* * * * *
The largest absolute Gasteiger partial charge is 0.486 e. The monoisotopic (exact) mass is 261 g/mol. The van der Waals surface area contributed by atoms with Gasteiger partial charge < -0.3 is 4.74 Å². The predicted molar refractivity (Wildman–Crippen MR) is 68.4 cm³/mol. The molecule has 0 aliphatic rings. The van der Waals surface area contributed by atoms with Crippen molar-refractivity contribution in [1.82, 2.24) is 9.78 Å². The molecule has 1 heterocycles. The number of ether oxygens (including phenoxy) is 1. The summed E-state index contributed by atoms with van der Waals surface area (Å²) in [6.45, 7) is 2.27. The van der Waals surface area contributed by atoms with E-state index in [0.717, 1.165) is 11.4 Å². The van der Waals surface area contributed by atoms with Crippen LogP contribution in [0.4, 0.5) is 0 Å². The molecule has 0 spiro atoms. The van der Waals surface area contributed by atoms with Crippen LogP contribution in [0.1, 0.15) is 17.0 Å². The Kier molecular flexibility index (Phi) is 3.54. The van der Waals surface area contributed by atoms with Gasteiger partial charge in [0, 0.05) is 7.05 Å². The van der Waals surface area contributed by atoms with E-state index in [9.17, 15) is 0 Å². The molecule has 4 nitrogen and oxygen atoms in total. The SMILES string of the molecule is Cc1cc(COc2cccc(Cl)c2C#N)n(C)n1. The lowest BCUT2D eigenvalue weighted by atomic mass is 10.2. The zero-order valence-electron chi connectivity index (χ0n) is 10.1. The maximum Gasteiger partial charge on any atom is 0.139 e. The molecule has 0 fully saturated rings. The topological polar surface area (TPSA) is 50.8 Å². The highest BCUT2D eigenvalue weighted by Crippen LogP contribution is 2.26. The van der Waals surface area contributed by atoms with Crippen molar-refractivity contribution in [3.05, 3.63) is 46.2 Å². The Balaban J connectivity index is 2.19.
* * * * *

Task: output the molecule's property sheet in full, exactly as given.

The largest absolute Gasteiger partial charge is 0.486 e. The monoisotopic (exact) mass is 261 g/mol. The van der Waals surface area contributed by atoms with Gasteiger partial charge < -0.3 is 4.74 Å². The predicted molar refractivity (Wildman–Crippen MR) is 68.4 cm³/mol. The molecule has 0 aliphatic rings. The van der Waals surface area contributed by atoms with Crippen molar-refractivity contribution in [1.82, 2.24) is 9.78 Å². The molecule has 1 heterocycles. The number of ether oxygens (including phenoxy) is 1. The summed E-state index contributed by atoms with van der Waals surface area (Å²) in [6.45, 7) is 2.27. The van der Waals surface area contributed by atoms with E-state index in [0.717, 1.165) is 11.4 Å². The van der Waals surface area contributed by atoms with Crippen LogP contribution in [0.4, 0.5) is 0 Å². The molecule has 0 spiro atoms. The van der Waals surface area contributed by atoms with Crippen LogP contribution in [0.1, 0.15) is 17.0 Å². The Kier molecular flexibility index (Phi) is 3.54. The van der Waals surface area contributed by atoms with Gasteiger partial charge in [0, 0.05) is 7.05 Å². The van der Waals surface area contributed by atoms with E-state index in [9.17, 15) is 0 Å². The molecule has 4 nitrogen and oxygen atoms in total. The SMILES string of the molecule is Cc1cc(COc2cccc(Cl)c2C#N)n(C)n1. The lowest BCUT2D eigenvalue weighted by atomic mass is 10.2. The zero-order valence-electron chi connectivity index (χ0n) is 10.1. The maximum Gasteiger partial charge on any atom is 0.139 e. The molecule has 0 fully saturated rings. The topological polar surface area (TPSA) is 50.8 Å². The highest BCUT2D eigenvalue weighted by Crippen LogP contribution is 2.26. The van der Waals surface area contributed by atoms with Crippen molar-refractivity contribution in [3.05, 3.63) is 46.2 Å². The Balaban J connectivity index is 2.19.